N'Djamena (AFP) - Chad's President Idriss Deby vowed Tuesday there would be no impunity for those who masterminded twin suicide bombings that killed 24 people and wounded more than 100 day earlier.
The bombings, the first such attacks in the capital N'Djamena, have been blamed on Boko Haram jihadists who have previously attacked villages along Chad's border with Nigeria.
"Whoever is responsible (for the attacks), ... will answer for their action. And I promise that this action will not stay unpunished," said Deby, who had just returned from an African Union summit in Johannesburg.
"This invisible hand and its co-sponsors have hit a peaceful people who were only seeking peace for themselves and for Africa and for the world," he added.
Deby said he was "not surprised" by the attack given Chad's lead role in a regional offensive against Boko Haram fighters operating out of northeastern Nigeria.
Security was stepped up in N'Djamena Tuesday, with scores of police and soldiers patrolling the streets and stopping cars for security checks.
Vehicles with tinted windows had been barred from the streets and the area around the presidential palace and the police headquarters -- which was one of the bombers' targets, along with a police academy -- had been sealed off.
Monday's attacks on the police caused deep shock in the capital.
"It's terrible...I never would have thought that such a thing would happen in N'Djamena," Ali Gamane, an engineer working for the agriculture ministry, said.
Doctors at the city's Amitie hospital were struggling to cope with the influx of wounded.
"Many of the injured risk dying if the public doesn't come forward to donate blood," nurse Ache Zenaba warned.
Four "terrorists" were also killed in the blasts, according to the authorities, who gave no further details.
The government called for calm.
"These attacks, which aimed to strike fear into the people, will not slacken Chad's determination to combat terrorism," the government said, assuring the situation was "entirely under control."
Although Boko Haram has yet to claim responsibility for the bombings, France, which relies heavily on N'Djamena in the fight against jihadist groups in the Sahel region, accused the militants of being behind the attack.
"There is no doubt that Boko Haram is responsible and will be brought to justice for this new humanitarian horror," French President Francois Hollande said during a visit to Algeria.
Hollande spoke with Deby by telephone and hailed the Chadian leader's "brave" fight against terrorism while assuring him of France's support, a statement from the French president's office said.
UN Secretary General Ban Ki-moon also condemned Monday's attacks and praised Chad "for its courageous role in the fight against Boko Haram".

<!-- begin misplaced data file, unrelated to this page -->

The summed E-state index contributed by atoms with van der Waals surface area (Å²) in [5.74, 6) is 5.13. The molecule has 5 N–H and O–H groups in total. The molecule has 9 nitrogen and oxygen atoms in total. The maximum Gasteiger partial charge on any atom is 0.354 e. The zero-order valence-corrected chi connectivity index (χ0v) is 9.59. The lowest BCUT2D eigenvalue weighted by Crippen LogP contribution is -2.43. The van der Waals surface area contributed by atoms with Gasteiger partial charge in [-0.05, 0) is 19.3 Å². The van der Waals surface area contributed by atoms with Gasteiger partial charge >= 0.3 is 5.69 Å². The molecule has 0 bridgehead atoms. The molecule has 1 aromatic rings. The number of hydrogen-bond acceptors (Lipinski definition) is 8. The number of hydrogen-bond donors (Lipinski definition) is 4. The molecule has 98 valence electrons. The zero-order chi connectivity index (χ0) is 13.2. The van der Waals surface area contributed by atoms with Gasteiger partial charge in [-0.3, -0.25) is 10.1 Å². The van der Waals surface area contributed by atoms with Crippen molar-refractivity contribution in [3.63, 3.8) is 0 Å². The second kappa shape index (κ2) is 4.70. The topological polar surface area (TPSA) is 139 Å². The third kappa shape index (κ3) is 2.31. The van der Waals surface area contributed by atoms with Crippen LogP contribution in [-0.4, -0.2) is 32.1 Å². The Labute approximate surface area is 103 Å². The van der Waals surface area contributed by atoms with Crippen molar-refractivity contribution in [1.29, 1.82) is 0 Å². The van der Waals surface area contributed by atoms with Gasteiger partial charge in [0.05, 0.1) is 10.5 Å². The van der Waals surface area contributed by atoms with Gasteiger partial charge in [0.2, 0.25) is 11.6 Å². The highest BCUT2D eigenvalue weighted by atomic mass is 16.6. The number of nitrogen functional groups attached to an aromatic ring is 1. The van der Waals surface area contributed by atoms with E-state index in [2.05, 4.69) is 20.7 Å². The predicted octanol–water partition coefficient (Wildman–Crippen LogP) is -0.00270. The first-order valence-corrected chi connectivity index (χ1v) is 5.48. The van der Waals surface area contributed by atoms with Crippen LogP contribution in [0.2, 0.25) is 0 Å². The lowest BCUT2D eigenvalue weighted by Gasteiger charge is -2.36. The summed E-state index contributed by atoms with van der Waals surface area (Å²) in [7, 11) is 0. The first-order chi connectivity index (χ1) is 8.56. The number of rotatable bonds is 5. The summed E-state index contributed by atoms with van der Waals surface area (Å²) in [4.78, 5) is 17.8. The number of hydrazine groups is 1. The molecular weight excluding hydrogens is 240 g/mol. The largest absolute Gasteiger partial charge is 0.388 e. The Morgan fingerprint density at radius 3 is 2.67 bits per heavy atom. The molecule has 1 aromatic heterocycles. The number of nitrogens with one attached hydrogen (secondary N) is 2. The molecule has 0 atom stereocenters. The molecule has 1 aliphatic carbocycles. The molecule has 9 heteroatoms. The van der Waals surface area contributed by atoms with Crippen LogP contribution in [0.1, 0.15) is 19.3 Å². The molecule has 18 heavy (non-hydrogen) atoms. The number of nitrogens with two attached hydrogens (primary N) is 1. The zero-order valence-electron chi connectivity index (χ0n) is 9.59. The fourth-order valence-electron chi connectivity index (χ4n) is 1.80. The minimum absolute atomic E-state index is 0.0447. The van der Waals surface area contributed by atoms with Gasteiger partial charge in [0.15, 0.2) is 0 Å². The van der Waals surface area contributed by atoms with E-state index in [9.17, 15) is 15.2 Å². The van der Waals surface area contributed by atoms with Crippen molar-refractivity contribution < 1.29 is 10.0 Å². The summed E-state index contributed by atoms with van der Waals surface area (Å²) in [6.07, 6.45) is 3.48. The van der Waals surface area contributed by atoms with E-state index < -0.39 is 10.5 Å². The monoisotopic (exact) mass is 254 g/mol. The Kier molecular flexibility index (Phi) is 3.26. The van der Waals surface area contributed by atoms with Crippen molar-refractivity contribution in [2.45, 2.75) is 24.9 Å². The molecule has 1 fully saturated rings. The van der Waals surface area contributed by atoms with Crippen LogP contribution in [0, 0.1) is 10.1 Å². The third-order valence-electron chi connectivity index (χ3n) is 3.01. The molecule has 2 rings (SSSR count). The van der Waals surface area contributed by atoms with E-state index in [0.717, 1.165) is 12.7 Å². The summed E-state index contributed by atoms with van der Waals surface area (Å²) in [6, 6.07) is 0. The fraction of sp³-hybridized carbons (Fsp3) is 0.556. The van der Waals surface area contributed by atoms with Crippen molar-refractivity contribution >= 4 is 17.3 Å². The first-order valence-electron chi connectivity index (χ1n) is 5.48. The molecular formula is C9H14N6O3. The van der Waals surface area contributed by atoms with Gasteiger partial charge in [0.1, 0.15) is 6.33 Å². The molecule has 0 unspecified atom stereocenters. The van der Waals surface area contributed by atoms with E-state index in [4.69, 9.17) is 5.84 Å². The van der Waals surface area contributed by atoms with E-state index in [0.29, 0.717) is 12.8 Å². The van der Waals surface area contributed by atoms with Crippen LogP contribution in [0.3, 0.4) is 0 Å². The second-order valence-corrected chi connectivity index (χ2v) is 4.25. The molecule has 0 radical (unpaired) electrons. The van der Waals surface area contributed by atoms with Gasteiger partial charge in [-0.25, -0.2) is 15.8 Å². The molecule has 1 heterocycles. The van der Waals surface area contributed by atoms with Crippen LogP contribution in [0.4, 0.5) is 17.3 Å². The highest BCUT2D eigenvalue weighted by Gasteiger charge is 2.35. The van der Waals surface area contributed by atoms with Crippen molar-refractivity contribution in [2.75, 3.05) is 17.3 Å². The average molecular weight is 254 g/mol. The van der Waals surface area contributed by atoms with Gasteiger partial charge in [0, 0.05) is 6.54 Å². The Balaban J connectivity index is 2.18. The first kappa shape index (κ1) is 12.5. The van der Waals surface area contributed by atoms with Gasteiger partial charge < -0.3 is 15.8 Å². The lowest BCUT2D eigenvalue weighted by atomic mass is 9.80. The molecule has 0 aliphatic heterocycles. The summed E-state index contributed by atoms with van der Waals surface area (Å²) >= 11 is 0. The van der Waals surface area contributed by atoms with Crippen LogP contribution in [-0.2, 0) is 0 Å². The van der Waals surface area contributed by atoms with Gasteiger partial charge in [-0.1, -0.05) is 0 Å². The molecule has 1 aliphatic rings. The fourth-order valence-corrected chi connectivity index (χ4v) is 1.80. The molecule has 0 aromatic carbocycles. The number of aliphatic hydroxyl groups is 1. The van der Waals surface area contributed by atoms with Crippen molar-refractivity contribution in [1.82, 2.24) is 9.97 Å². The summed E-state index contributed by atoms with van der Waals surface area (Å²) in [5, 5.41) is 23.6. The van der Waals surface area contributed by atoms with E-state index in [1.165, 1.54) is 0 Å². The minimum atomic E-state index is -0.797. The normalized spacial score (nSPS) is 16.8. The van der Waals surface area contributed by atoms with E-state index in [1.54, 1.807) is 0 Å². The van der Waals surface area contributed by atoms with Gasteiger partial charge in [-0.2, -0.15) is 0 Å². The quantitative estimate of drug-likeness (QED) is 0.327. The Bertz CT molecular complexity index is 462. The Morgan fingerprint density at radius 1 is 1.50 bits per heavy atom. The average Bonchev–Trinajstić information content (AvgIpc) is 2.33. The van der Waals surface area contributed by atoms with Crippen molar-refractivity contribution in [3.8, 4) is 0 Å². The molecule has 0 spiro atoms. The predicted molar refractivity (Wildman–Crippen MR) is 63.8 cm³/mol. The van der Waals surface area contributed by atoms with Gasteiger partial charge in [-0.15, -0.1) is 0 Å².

- 'Unspeakable cruelty' -
Boko Haram's leader Abubakar Shekau had threatened several times to attack Chad and other countries that joined forces against the group, whose bloody six-year insurgency is increasingly spilling across Nigeria's borders.
In February, the group carried out its first attack inside Chad, crossing Lake Chad by boat under cover of darkness to attack the village of Ngouboua, torching homes and killing several people.
Monday's attacks were the first however in the capital of the former French colony, which hosts the headquarters of France's Sahel counter-terrorism force, Operation Barkhane.
"We're used to seeing these things (terrorist attacks) in other places but thought it would never happen here," said Andre Toal, a civil servant, told AFP, admitting to "living in fear".
Opposition politician Brice Mbaimon called on the government to "quickly implement a plan of national vigilance".
President Mahamadou Issoufou of neighbouring Niger condemned the attacks as "acts of unspeakable cruelty".
Issoufou urged the international community to back member states of the Lake Chad Basin Commission in a joint struggle against Boko Haram, which killed 74 people, including 28 civilians, in a raid inside Niger on April 25.
Nigeria, Chad, Niger, Benin and Cameroon agreed last week to set up a regional task force of 8,700 soldiers, police officers and civilians, based in N'Djamena, to combat Boko Haram.
Earlier this year, Chad and Niger launched a joint ground and air offensive on Nigerian soil against the insurgents, wresting back some territory from the extremists.
Boko Haram, which launched a bloody campaign for an Islamic caliphate in northeast Nigeria six years ago, is believed to be still holding more than 200 schoolgirls abducted in a raid on a school at Chibok in northeastern Borno State a year ago.